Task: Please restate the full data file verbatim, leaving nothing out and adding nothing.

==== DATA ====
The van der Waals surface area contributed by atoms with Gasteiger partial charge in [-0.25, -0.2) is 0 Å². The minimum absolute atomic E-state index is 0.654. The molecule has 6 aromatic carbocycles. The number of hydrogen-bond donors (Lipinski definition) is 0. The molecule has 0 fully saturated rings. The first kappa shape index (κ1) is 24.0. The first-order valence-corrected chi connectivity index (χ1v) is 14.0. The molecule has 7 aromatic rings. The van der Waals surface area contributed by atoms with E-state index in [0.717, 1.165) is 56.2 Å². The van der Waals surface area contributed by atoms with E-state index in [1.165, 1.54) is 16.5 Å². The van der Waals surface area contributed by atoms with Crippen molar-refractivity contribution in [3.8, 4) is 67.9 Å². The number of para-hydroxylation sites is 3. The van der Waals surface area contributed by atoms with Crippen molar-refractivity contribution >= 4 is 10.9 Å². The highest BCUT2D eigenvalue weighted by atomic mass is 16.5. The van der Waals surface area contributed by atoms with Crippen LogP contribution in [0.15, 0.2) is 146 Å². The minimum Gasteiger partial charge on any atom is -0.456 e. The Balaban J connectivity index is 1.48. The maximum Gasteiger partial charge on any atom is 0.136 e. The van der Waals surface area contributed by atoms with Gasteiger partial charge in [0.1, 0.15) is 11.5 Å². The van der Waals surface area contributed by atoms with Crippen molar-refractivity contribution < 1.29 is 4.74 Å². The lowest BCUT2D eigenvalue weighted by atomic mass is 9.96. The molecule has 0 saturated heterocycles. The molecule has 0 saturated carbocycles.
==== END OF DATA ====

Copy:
The van der Waals surface area contributed by atoms with Gasteiger partial charge in [-0.25, -0.2) is 0 Å². The minimum absolute atomic E-state index is 0.654. The molecule has 6 aromatic carbocycles. The number of hydrogen-bond donors (Lipinski definition) is 0. The molecule has 0 fully saturated rings. The first kappa shape index (κ1) is 24.0. The first-order valence-corrected chi connectivity index (χ1v) is 14.0. The molecule has 7 aromatic rings. The van der Waals surface area contributed by atoms with E-state index in [0.717, 1.165) is 56.2 Å². The van der Waals surface area contributed by atoms with E-state index in [1.165, 1.54) is 16.5 Å². The van der Waals surface area contributed by atoms with Crippen molar-refractivity contribution in [3.8, 4) is 67.9 Å². The number of para-hydroxylation sites is 3. The van der Waals surface area contributed by atoms with Crippen molar-refractivity contribution >= 4 is 10.9 Å². The highest BCUT2D eigenvalue weighted by atomic mass is 16.5. The van der Waals surface area contributed by atoms with Crippen LogP contribution in [0.15, 0.2) is 146 Å². The minimum Gasteiger partial charge on any atom is -0.456 e. The Balaban J connectivity index is 1.48. The maximum Gasteiger partial charge on any atom is 0.136 e. The van der Waals surface area contributed by atoms with Gasteiger partial charge in [0.1, 0.15) is 11.5 Å². The van der Waals surface area contributed by atoms with Crippen molar-refractivity contribution < 1.29 is 4.74 Å². The lowest BCUT2D eigenvalue weighted by atomic mass is 9.96. The molecule has 0 saturated heterocycles. The molecule has 0 saturated carbocycles.